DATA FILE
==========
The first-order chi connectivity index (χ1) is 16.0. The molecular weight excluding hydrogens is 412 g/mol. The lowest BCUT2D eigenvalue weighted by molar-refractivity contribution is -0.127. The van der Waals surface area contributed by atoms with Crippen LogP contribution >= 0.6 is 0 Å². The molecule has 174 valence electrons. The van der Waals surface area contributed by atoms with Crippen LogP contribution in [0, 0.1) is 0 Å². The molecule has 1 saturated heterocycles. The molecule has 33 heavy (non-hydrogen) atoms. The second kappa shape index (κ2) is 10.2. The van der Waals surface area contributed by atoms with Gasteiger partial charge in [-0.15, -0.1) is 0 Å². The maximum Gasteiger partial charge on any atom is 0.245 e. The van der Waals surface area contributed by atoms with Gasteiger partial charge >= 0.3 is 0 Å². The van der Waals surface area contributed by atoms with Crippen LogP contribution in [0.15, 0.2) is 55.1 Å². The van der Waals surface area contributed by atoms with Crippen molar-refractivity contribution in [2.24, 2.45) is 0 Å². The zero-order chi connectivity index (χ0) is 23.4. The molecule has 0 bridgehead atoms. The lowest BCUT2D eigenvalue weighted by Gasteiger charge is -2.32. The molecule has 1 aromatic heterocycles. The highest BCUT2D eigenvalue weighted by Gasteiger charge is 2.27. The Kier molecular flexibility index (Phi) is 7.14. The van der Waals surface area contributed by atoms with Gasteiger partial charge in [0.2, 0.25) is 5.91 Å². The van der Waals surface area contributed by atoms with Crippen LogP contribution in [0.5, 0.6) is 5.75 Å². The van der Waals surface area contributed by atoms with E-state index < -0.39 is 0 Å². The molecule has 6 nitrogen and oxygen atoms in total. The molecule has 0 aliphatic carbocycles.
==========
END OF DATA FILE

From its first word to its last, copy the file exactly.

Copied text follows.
The first-order chi connectivity index (χ1) is 16.0. The molecular weight excluding hydrogens is 412 g/mol. The lowest BCUT2D eigenvalue weighted by molar-refractivity contribution is -0.127. The van der Waals surface area contributed by atoms with Crippen LogP contribution >= 0.6 is 0 Å². The molecule has 174 valence electrons. The van der Waals surface area contributed by atoms with Crippen LogP contribution in [0, 0.1) is 0 Å². The molecule has 1 saturated heterocycles. The molecule has 33 heavy (non-hydrogen) atoms. The second kappa shape index (κ2) is 10.2. The van der Waals surface area contributed by atoms with Gasteiger partial charge in [-0.15, -0.1) is 0 Å². The maximum Gasteiger partial charge on any atom is 0.245 e. The van der Waals surface area contributed by atoms with Gasteiger partial charge >= 0.3 is 0 Å². The van der Waals surface area contributed by atoms with Crippen LogP contribution in [0.15, 0.2) is 55.1 Å². The van der Waals surface area contributed by atoms with Crippen molar-refractivity contribution in [2.24, 2.45) is 0 Å². The zero-order chi connectivity index (χ0) is 23.4. The molecule has 0 bridgehead atoms. The lowest BCUT2D eigenvalue weighted by Gasteiger charge is -2.32. The molecule has 1 aromatic heterocycles. The highest BCUT2D eigenvalue weighted by Gasteiger charge is 2.27. The Kier molecular flexibility index (Phi) is 7.14. The van der Waals surface area contributed by atoms with Gasteiger partial charge in [0.2, 0.25) is 5.91 Å². The van der Waals surface area contributed by atoms with Crippen LogP contribution in [0.5, 0.6) is 5.75 Å². The van der Waals surface area contributed by atoms with E-state index < -0.39 is 0 Å². The molecule has 6 nitrogen and oxygen atoms in total. The molecule has 0 aliphatic carbocycles.